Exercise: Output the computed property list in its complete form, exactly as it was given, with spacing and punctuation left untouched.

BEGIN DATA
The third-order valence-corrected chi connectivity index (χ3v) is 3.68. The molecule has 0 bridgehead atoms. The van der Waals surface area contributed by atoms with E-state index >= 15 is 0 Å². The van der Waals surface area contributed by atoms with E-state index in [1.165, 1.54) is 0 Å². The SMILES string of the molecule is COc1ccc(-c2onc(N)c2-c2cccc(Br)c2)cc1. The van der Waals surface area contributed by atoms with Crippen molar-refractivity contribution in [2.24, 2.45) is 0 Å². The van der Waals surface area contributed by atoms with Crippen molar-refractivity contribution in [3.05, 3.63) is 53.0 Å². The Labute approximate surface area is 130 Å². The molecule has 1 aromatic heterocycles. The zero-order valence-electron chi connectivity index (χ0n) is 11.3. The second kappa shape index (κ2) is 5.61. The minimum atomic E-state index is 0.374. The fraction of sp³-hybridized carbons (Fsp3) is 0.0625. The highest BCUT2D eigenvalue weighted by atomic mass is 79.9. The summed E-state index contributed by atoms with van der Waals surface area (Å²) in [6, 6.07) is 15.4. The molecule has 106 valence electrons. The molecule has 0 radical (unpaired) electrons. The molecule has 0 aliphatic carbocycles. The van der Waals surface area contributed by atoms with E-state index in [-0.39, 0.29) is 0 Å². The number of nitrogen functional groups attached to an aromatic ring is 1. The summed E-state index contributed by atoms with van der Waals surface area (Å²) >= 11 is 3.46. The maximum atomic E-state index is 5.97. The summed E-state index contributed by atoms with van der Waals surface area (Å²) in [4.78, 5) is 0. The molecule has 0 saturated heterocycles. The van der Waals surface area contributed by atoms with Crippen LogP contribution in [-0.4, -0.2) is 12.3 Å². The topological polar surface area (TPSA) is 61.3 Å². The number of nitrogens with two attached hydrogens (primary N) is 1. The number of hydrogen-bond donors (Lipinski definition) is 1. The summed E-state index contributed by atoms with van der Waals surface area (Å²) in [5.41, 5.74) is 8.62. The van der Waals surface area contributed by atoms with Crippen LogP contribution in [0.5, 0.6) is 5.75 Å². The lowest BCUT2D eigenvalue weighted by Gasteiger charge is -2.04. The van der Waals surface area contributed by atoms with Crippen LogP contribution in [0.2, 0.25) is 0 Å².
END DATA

The third-order valence-corrected chi connectivity index (χ3v) is 3.68. The molecule has 0 bridgehead atoms. The van der Waals surface area contributed by atoms with E-state index >= 15 is 0 Å². The van der Waals surface area contributed by atoms with E-state index in [1.165, 1.54) is 0 Å². The SMILES string of the molecule is COc1ccc(-c2onc(N)c2-c2cccc(Br)c2)cc1. The van der Waals surface area contributed by atoms with Crippen molar-refractivity contribution in [2.24, 2.45) is 0 Å². The van der Waals surface area contributed by atoms with Crippen molar-refractivity contribution in [3.05, 3.63) is 53.0 Å². The Labute approximate surface area is 130 Å². The molecule has 1 aromatic heterocycles. The zero-order valence-electron chi connectivity index (χ0n) is 11.3. The second kappa shape index (κ2) is 5.61. The minimum atomic E-state index is 0.374. The fraction of sp³-hybridized carbons (Fsp3) is 0.0625. The highest BCUT2D eigenvalue weighted by atomic mass is 79.9. The summed E-state index contributed by atoms with van der Waals surface area (Å²) in [6, 6.07) is 15.4. The molecule has 106 valence electrons. The molecule has 0 radical (unpaired) electrons. The molecule has 0 aliphatic carbocycles. The van der Waals surface area contributed by atoms with E-state index in [-0.39, 0.29) is 0 Å². The number of nitrogen functional groups attached to an aromatic ring is 1. The summed E-state index contributed by atoms with van der Waals surface area (Å²) >= 11 is 3.46. The maximum atomic E-state index is 5.97. The summed E-state index contributed by atoms with van der Waals surface area (Å²) in [4.78, 5) is 0. The molecule has 0 saturated heterocycles. The van der Waals surface area contributed by atoms with Crippen LogP contribution in [-0.4, -0.2) is 12.3 Å². The topological polar surface area (TPSA) is 61.3 Å². The number of nitrogens with two attached hydrogens (primary N) is 1. The number of hydrogen-bond donors (Lipinski definition) is 1. The summed E-state index contributed by atoms with van der Waals surface area (Å²) in [5.41, 5.74) is 8.62. The van der Waals surface area contributed by atoms with Crippen LogP contribution in [0.5, 0.6) is 5.75 Å². The lowest BCUT2D eigenvalue weighted by Gasteiger charge is -2.04. The van der Waals surface area contributed by atoms with Crippen LogP contribution in [0.2, 0.25) is 0 Å².